I have religious friends and they are nice people, as nice as my other friends that aren’t religious. They are just my friends. Some of them are as pro-gay rights as I am because they believe in the core teachings of the bible; teachings of Love and Acceptance of all of God’s children. One of my best friends is a Mormon and, while I find their beliefs to be more backward than most branches of Christianity, we get on fine. But when her friend tells me that her brother “threw up because two guys were kissing in public” or is questioning whether or not I really am gay or asking why I’m gay, I’m going to get offended (even if it is prefaced with “no offence”). Just because God is on your side does not give you the right to criticize my way of life. You are from a religion that, up until 1978, didn’t even allow black people!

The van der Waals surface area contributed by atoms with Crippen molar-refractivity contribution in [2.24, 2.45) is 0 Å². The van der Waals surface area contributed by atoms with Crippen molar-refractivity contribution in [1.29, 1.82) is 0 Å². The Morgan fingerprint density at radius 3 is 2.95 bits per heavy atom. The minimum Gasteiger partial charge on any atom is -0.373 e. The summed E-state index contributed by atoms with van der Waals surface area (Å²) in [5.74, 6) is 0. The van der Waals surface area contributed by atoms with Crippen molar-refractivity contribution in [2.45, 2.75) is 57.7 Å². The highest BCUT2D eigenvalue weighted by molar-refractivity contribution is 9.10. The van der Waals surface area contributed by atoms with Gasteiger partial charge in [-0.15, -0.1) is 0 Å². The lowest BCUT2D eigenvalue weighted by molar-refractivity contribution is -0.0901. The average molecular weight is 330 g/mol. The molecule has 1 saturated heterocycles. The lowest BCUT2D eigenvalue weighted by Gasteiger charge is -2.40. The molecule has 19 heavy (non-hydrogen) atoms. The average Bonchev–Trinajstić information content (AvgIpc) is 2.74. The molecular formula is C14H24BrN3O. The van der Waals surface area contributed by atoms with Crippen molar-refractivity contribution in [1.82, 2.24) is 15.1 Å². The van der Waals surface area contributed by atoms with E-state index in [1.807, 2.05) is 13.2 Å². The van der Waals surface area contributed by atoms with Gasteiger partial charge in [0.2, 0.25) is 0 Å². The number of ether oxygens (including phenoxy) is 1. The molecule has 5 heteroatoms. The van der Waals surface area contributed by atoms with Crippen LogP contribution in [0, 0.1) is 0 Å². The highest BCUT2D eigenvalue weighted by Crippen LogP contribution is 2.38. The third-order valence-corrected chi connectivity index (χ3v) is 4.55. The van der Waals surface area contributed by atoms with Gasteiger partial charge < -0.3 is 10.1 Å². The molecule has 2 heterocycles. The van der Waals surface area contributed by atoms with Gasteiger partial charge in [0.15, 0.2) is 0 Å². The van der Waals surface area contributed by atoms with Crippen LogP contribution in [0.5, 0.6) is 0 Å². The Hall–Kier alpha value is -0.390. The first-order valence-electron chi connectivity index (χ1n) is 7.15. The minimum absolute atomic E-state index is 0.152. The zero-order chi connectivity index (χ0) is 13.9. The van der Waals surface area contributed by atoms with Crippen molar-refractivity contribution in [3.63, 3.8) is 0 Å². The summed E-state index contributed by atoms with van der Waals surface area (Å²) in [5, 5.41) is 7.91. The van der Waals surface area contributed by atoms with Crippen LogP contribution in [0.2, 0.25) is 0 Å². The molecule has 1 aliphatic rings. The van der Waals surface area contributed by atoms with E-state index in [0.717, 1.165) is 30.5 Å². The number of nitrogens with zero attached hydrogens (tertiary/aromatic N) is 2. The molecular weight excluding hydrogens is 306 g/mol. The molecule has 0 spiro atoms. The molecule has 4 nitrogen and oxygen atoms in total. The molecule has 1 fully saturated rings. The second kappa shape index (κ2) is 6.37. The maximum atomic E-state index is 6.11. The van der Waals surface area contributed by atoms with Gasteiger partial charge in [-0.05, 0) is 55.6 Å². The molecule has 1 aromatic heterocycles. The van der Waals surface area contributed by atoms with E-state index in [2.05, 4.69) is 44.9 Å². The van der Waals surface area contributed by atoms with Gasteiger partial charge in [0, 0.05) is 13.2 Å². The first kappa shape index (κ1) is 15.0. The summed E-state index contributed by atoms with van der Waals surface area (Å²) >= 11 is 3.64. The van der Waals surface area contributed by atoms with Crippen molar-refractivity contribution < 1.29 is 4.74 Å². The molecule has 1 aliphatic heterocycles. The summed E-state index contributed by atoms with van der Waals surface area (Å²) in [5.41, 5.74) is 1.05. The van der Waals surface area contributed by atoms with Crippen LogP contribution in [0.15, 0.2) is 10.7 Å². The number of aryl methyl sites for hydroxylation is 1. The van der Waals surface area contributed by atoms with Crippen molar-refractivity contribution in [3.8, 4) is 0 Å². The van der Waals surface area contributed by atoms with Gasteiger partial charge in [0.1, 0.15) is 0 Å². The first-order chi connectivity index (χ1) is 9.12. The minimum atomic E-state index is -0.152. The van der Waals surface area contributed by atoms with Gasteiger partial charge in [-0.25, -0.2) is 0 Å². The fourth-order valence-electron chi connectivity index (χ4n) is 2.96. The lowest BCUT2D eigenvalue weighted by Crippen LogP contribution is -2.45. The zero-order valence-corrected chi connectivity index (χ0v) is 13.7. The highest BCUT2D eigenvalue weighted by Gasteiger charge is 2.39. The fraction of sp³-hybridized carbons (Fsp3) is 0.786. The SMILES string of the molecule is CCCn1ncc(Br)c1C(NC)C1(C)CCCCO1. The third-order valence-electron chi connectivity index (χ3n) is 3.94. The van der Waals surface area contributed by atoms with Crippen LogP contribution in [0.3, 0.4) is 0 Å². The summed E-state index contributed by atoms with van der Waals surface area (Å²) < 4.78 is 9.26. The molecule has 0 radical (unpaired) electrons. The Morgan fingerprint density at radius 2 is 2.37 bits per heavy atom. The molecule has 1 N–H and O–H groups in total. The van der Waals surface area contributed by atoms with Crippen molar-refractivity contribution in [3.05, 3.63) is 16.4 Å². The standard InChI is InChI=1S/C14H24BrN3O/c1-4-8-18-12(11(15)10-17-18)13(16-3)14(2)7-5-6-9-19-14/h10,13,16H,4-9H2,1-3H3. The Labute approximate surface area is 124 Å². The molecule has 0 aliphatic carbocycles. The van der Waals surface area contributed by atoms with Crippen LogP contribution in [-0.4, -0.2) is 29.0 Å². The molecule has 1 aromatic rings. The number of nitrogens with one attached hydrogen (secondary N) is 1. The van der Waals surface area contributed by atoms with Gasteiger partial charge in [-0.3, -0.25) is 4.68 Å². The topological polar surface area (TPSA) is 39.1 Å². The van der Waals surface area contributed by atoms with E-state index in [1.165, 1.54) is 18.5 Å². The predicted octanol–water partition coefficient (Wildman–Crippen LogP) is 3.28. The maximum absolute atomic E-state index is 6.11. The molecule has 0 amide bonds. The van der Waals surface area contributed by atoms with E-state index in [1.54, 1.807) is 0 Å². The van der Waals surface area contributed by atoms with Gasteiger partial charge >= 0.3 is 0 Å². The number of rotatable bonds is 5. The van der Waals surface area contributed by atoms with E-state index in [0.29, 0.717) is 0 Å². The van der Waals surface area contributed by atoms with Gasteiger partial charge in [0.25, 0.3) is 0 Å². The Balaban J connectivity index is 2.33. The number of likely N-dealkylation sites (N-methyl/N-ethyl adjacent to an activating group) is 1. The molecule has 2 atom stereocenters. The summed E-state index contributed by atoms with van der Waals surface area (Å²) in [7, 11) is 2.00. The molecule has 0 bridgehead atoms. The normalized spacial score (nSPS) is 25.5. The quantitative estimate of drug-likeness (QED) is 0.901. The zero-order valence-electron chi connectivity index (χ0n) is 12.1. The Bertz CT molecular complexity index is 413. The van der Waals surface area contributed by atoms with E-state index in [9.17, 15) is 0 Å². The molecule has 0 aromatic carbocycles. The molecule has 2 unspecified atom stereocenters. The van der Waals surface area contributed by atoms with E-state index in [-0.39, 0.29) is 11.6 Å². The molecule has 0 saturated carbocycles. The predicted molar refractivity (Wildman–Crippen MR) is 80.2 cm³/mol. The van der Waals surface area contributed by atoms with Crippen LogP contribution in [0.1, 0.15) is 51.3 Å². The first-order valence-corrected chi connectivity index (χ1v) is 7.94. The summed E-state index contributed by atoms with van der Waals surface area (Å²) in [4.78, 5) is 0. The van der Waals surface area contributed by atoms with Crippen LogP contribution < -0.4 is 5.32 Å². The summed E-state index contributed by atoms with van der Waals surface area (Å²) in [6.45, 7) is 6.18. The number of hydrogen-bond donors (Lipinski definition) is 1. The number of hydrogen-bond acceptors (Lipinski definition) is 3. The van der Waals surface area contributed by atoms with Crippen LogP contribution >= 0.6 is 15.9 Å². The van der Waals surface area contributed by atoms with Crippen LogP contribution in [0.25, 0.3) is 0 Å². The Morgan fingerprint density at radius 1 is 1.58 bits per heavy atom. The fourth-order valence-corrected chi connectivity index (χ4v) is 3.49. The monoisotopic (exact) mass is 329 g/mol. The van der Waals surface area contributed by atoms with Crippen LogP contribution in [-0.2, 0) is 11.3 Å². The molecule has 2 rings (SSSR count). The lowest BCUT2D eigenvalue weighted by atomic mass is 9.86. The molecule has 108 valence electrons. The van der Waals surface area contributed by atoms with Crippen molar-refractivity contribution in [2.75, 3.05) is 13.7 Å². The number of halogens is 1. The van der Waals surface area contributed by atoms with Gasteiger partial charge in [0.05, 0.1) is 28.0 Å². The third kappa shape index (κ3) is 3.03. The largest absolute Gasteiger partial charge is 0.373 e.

I am living proof that you choose religion. I was brought up Roman Catholic and, when I realized that I didn’t believe in it, I got myself out of there. And I’m quite glad I did considering the persecution of the gay community that has continued within that religious group since. My dear friend Kate is the same. She was brought up in a different branch of Christianity but, after going on a mission trip to Uganda, she decided that it wasn’t for her and that, in her eyes, their belief system was ridiculous. My friend, the Mormon, is also living proof that you choose religion. She was not brought up religious but, in her late teens, opted to believe in Mormonism. She even attends BYU-Idaho in America and is having a great life. I’m very happy for her.